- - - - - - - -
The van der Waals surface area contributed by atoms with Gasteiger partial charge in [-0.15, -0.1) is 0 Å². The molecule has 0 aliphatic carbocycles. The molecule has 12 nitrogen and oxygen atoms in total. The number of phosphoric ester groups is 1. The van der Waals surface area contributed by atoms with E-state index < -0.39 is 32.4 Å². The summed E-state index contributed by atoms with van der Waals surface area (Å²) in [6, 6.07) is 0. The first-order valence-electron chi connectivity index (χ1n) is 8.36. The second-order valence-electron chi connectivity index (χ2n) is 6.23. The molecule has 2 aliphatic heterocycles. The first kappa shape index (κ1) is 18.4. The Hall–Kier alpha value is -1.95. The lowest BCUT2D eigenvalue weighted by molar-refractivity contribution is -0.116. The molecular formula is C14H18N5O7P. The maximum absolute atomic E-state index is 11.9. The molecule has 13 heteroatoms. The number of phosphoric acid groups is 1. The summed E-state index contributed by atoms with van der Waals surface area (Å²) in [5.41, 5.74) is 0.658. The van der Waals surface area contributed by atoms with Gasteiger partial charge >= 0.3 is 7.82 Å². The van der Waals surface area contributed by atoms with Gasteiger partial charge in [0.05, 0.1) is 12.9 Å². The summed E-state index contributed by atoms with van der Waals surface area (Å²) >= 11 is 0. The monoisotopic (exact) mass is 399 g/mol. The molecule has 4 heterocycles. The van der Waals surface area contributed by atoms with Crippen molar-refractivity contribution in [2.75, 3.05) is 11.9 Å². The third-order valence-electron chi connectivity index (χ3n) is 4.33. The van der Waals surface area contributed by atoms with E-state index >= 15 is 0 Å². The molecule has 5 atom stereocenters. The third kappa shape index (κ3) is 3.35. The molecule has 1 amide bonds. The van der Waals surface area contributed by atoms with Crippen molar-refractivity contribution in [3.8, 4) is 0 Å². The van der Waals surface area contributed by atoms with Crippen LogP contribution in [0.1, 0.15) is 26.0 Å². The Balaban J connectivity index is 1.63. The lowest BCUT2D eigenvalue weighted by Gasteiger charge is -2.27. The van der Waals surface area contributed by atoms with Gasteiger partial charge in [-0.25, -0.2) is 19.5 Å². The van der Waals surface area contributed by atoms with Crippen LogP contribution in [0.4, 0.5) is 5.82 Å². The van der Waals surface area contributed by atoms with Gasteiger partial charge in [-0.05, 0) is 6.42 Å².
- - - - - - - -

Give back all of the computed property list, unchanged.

The van der Waals surface area contributed by atoms with Gasteiger partial charge in [-0.15, -0.1) is 0 Å². The molecule has 0 aliphatic carbocycles. The molecule has 12 nitrogen and oxygen atoms in total. The number of phosphoric ester groups is 1. The van der Waals surface area contributed by atoms with E-state index < -0.39 is 32.4 Å². The summed E-state index contributed by atoms with van der Waals surface area (Å²) in [6, 6.07) is 0. The first-order valence-electron chi connectivity index (χ1n) is 8.36. The second-order valence-electron chi connectivity index (χ2n) is 6.23. The molecule has 2 aliphatic heterocycles. The first kappa shape index (κ1) is 18.4. The Hall–Kier alpha value is -1.95. The lowest BCUT2D eigenvalue weighted by molar-refractivity contribution is -0.116. The molecular formula is C14H18N5O7P. The maximum absolute atomic E-state index is 11.9. The molecule has 13 heteroatoms. The number of phosphoric acid groups is 1. The summed E-state index contributed by atoms with van der Waals surface area (Å²) in [5.41, 5.74) is 0.658. The van der Waals surface area contributed by atoms with Gasteiger partial charge >= 0.3 is 7.82 Å². The van der Waals surface area contributed by atoms with Gasteiger partial charge in [0.05, 0.1) is 12.9 Å². The summed E-state index contributed by atoms with van der Waals surface area (Å²) >= 11 is 0. The monoisotopic (exact) mass is 399 g/mol. The molecule has 4 heterocycles. The van der Waals surface area contributed by atoms with Crippen molar-refractivity contribution in [2.75, 3.05) is 11.9 Å². The third-order valence-electron chi connectivity index (χ3n) is 4.33. The van der Waals surface area contributed by atoms with E-state index >= 15 is 0 Å². The molecule has 5 atom stereocenters. The third kappa shape index (κ3) is 3.35. The molecule has 1 amide bonds. The van der Waals surface area contributed by atoms with Crippen molar-refractivity contribution in [3.8, 4) is 0 Å². The van der Waals surface area contributed by atoms with Crippen LogP contribution in [0.1, 0.15) is 26.0 Å². The Balaban J connectivity index is 1.63. The lowest BCUT2D eigenvalue weighted by Gasteiger charge is -2.27. The van der Waals surface area contributed by atoms with Gasteiger partial charge in [-0.25, -0.2) is 19.5 Å². The van der Waals surface area contributed by atoms with Crippen LogP contribution in [0.4, 0.5) is 5.82 Å². The van der Waals surface area contributed by atoms with Gasteiger partial charge in [-0.05, 0) is 6.42 Å².